Although law and religion scholars have long argued about whether American culture marginalizes religious belief, (1) many important indicators suggest that religion indeed plays a prominent role in contemporary American life. (2) America is an extremely religious nation. Polls consistently show that about ninety percent of Americans continue to believe in God, (3) and both church attendance and membership remain at high levels. (4) This religiosity, moreover, spills out into the public square. A great many Americans rely on religious reasons when thinking and talking about public issues. (5) Ninety percent of the members of Congress, by one report, consult their religious beliefs when voting on legislation. (6) A majority of Americans believe that religious organizations should publicly express their views on political issues, (7) and an even stronger majority believe it is important for a President to have strong religious beliefs,s It came as little surprise, then, when all of the major presidential candidates invoked their religious faith in public speeches during the 2000 campaign. (9)
Americans also strongly believe that religion should play an important role in solving society's problems. Over seventy percent of Americans believe that religious organizations--"clearly the major forces mobilizing volunteers in America," (10) according to one prominent scholar--help solve these problems,u Believing this himself, President George W. Bush, within days of taking office, issued an executive order establishing the White House Office of Faith-Based and Community Initiatives to expand opportunities for faith-based organizations. (12) Much public debate in the months following this order focused on the desirability of extending charitable-choice legislation to allow more religious service providers to share in public funds. (13) Religion may or may not have played an equally important role in American public life seventeen years ago when Richard Neuhaus first decried the "Naked Public Squarer," (14) but today at least the public square is substantially clothed with religion. (15)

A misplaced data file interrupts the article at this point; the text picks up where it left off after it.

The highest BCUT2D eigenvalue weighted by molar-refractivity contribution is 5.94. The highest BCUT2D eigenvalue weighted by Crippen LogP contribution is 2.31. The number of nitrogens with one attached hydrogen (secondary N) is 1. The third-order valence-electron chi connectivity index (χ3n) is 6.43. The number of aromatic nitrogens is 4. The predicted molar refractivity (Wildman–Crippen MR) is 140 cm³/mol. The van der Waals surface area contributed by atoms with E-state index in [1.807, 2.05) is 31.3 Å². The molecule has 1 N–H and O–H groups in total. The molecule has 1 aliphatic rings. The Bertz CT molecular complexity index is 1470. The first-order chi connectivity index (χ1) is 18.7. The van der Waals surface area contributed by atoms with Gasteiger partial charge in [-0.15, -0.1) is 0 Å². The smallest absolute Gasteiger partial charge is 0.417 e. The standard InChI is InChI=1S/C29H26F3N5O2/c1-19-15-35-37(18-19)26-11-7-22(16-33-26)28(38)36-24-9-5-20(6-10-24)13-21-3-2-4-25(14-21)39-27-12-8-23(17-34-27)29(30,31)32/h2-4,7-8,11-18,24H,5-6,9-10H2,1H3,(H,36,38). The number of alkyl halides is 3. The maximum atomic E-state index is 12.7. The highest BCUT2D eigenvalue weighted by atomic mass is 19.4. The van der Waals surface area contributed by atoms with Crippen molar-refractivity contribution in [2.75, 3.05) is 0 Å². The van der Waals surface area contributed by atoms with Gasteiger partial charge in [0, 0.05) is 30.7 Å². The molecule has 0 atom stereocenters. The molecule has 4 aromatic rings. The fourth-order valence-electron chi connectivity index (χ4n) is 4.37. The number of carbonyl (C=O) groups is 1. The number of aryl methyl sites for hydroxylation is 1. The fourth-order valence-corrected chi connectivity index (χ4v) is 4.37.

At the same time, in a series of recent decisions, the United States Supreme Court has significantly limited the judicial role in reviewing government action affecting religion. In Employment Division, Department of Human Resources v. Smith, (16) for example, the Court reversed decades of precedent by holding that laws and regulations incidentally burdening religious belief and practice generally would be reviewed under an extremely lenient standard when challenged on Free Exercise Clause grounds. (17) Moreover, in a series of recent Establishment Clause cases, the Court has overruled prior decisions by holding that public institutions can lend computers and other instructional equipment to religious schools (18) and that public school teachers may provide remedial instruction to students on the premises of religious schools. (19) The Court also has upheld a variety of other laws providing aid to religious organizations, (20) as well as laws specifically accommodating religious belief and practice. (21) By limiting the judicial role in these ways, the Court has provided the State with broad latitude to enact legislation affecting religion and therefore has left the primary responsibility for evaluating the desirability of such laws to elected officials and the citizens who elect them.
Both of these states of affairs--the prominence of religion in American public life and the responsibility placed on citizens to evaluate government action affecting religion--strongly suggest that to participate most effectively in public life, citizens must know something about religion. Despite this need, the public institutions that are primarily responsible for preparing citizens for public life in America--the public schools--have not taught students very much about religion. The typical high school curriculum, as interest groups from both sides of the political spectrum agree, has "all but ignore[d] religion. …